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Ultimate Guide to Southern Food

Difference between Soul Food and Southern Food

Trying to differentiate soul food from Southe­rn food is a bit complicated. While not all Southern food is considered soul food, all soul food is definitely Southern. Topping the list of soul food and Southern food are fried chicken, barbeque ribs, macaroni and cheese, chitterlings (hog intestines, also known as chitlins), pickled pigs feet, turnip greens, black-eyed peas, sweet potato pie, hushpuppies and cornbread, (also known as johnnycake) [source: San Jose State University].

Some people describe soul food as basic, down-home cooking that originated in the rural South and has been passed down through generations. Others define it as being directly derived from West African cooking, by way of the triangular slave trade. Enslaved people had to make do with what they had, which often consisted of weekly rations and the leftover, less-than-desirable animal parts that were cast off by their masters. For example, dishes were whipped up using pigs' feet, ham hocks, chitterlings, pig ears, hog jowl, tripe and crackling. Nothing was wasted. To make the meat more palatable, cooks would either fry the meat in fat or boil it over a long period of time, adding a lot of seasoning and fat for flavor.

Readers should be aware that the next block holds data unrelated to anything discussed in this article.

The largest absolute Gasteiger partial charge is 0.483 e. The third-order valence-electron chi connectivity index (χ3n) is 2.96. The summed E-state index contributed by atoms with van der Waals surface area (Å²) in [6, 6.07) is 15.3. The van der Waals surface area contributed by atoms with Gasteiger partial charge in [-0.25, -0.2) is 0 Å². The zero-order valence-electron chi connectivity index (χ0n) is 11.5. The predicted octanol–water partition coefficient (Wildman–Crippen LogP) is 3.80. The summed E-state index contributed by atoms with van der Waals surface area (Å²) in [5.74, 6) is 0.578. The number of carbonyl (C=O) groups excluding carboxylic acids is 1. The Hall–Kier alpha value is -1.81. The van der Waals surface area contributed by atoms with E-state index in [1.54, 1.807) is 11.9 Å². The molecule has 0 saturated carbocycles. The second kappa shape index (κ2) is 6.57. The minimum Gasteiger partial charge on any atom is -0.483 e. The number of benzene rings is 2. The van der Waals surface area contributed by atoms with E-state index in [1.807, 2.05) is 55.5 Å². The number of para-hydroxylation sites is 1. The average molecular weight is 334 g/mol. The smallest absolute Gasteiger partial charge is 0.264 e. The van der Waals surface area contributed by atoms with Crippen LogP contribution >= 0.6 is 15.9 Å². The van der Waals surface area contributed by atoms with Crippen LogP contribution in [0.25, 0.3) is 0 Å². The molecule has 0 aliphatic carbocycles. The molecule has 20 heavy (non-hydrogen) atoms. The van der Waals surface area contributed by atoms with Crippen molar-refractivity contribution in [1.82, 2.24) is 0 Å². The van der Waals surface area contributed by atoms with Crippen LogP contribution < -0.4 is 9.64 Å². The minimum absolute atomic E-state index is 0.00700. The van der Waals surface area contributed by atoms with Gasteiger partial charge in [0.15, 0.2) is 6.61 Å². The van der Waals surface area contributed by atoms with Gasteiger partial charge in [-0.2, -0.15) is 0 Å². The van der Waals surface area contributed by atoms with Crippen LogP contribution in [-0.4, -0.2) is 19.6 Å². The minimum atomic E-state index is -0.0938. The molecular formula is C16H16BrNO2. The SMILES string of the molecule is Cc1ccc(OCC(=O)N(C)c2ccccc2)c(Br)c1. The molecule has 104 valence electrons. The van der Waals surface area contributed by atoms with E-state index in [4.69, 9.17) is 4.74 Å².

Still others consider soul food to include parts that are "lower on the hog" than those used in Southern food. Some say that soul food is spicier, but it depends on the dish as well as the cook [source: Chowhound].

Soul food got its moniker in the 1960s, as part of the Civil Rights era's Black Pride movement. Soul food took on a particular meaning to many African Americans because it evoked a painful history of enslavement and prejudice but also celebrated the ingenuity, perseverance and pride involved in overcoming adversity [source: Latshaw].

To learn more about the history of Southern food, read on.